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UEFA has announced that 32 of its member associations met the September 12 deadline to state their interest in hosting games during Euro 2020, which will be staged in 13 cities across the continent.

UEFA has announced that 32 of its member associations met the September 12 deadline to state their interest in hosting games during Euro 2020, which will be staged in 13 cities across the continent.

The vast majority of associations have put forward one city as their contender for Euro 2020 with the exception of Italy (Milan and Rome), Poland (Chorzow and Warsaw), Portugal (Lisbon and Porto), Spain (Barcelona, Bilbao, Madrid and Valencia) and Ukraine (Donetsk and Kyiv). The other proposed host cities are: Armenia (Yerevan), Azerbaijan (Baku), Belarus (Minsk), Belgium (Brussels), Bulgaria (Sofia), Croatia (Zagreb), Czech Republic (Prague), Denmark (Copenhagen), England (London), Finland (Helsinki), France (Lyon), FYR Macedonia (Skopje), Germany (Munich), Greece (Athens), Hungary (Budapest), Israel (Jerusalem), Kazakhstan (Astana), Netherlands (Amsterdam), Ireland (Dublin), Romania (Bucharest), Russia (St Petersburg), Scotland (Glasgow), Serbia (Belgrade), Sweden (Solna), Switzerland (Basel), Turkey (Istanbul) and Wales (Cardiff).

The matches will be split into 13 different packages, with 12 standard packages, including three group matches and one knockout round (round of 16 or quarter-final), and one package for the semi-finals and the final. Each of the 32 associations will be allowed to present up to two bids – one for the standard package and one for the semi-finals/final package. Each national association can decide to present the same city, or two different cities, for these two bids, but there will be a maximum of one venue appointed per country. The candidates have the right to change their initial host city selection, but must submit their final bid dossier by April 25, 2014. The appointment of the host cities by the UEFA Executive Committee will take place on September 25, 2014. UEFA president Michel Platini believes the interest shown by more than half of the members of European football’s governing body justifies its decision to switch from the traditional hosting model for a major national team event. “I think it’s very good news that everyone has welcomed the idea, and that 32 countries want to take part in this great European football festival,” said Platini. “I understand completely, because you give the possibility to a country to take part with one major stadium, instead of having to build eight stadiums to participate, I think this is an important advantage.”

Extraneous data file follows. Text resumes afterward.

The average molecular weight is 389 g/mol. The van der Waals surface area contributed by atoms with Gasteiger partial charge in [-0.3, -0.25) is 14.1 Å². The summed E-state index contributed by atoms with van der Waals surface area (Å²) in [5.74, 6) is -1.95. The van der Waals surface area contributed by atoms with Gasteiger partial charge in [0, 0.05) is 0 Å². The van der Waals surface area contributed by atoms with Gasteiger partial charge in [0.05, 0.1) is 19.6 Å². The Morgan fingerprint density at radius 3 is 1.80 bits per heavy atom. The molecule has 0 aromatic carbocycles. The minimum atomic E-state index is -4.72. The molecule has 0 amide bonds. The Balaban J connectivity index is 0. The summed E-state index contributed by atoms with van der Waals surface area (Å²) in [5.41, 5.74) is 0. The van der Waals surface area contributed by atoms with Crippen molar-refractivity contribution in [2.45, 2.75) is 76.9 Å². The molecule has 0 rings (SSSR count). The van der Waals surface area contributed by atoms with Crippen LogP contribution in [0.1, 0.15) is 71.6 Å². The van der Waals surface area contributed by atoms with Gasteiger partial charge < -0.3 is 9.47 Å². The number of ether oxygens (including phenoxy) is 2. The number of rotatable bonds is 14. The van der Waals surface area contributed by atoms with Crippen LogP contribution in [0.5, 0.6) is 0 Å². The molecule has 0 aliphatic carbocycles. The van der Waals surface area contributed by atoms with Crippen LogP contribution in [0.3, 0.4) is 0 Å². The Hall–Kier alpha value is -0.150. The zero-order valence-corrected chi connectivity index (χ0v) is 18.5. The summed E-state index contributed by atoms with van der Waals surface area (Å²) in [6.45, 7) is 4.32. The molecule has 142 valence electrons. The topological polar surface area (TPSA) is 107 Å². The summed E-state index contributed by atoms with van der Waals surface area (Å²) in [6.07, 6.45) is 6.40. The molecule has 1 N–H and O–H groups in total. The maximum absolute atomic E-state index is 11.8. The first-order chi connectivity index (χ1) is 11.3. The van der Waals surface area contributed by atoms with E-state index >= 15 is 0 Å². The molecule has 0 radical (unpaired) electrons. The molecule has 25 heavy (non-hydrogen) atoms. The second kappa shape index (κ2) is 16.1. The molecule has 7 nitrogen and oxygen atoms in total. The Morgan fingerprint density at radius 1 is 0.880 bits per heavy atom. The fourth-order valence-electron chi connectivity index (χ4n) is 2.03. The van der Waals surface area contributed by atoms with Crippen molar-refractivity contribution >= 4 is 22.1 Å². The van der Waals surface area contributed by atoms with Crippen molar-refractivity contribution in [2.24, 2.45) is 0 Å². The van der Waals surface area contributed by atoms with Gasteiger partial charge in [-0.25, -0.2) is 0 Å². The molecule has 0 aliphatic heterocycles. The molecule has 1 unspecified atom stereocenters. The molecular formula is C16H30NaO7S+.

The Turkish Football Federation (TFF) has applied to host the semi-finals and final of Euro 2020 at İstanbul’s Atatürk Olympic Stadium. Istanbul lost out in its bid to host the 2020 Olympic Games earlier this month and is now considered a strong favourite to land Euro 2020’s showpiece package. The TFF presented the only solid bid for Euro 2020 in its traditional guise, but questions marks surrounded how the proposal would fit in with Istanbul’s tilt at the 2020 Olympics. In February 2012, UEFA was forced to dismiss reports that Platini had promised Turkey it would stage Euro 2020. Turkish media had reported that Platini issued assurances to the TFF that it would succeed with what would be its fourth successive bid for the European Championships. The reports came after France landed Euro 2016 ahead of Turkey in acrimonious circumstances in May 2010. Turkish officials were angered when UEFA’s Executive Committee voted 7-6 in favour of France after Italy’s bid was eliminated in the first round. While Platini didn’t have a vote or take part in the final presentations, Turkey believed he favoured his home country in what was a politicised election process. Platini in January said Turkey was his favoured choice to host the final and both semi-finals of Euro 2020, adding that a Turkish bid would be “out of the question” if Istanbul was chosen as the host of the 2020 Olympics.

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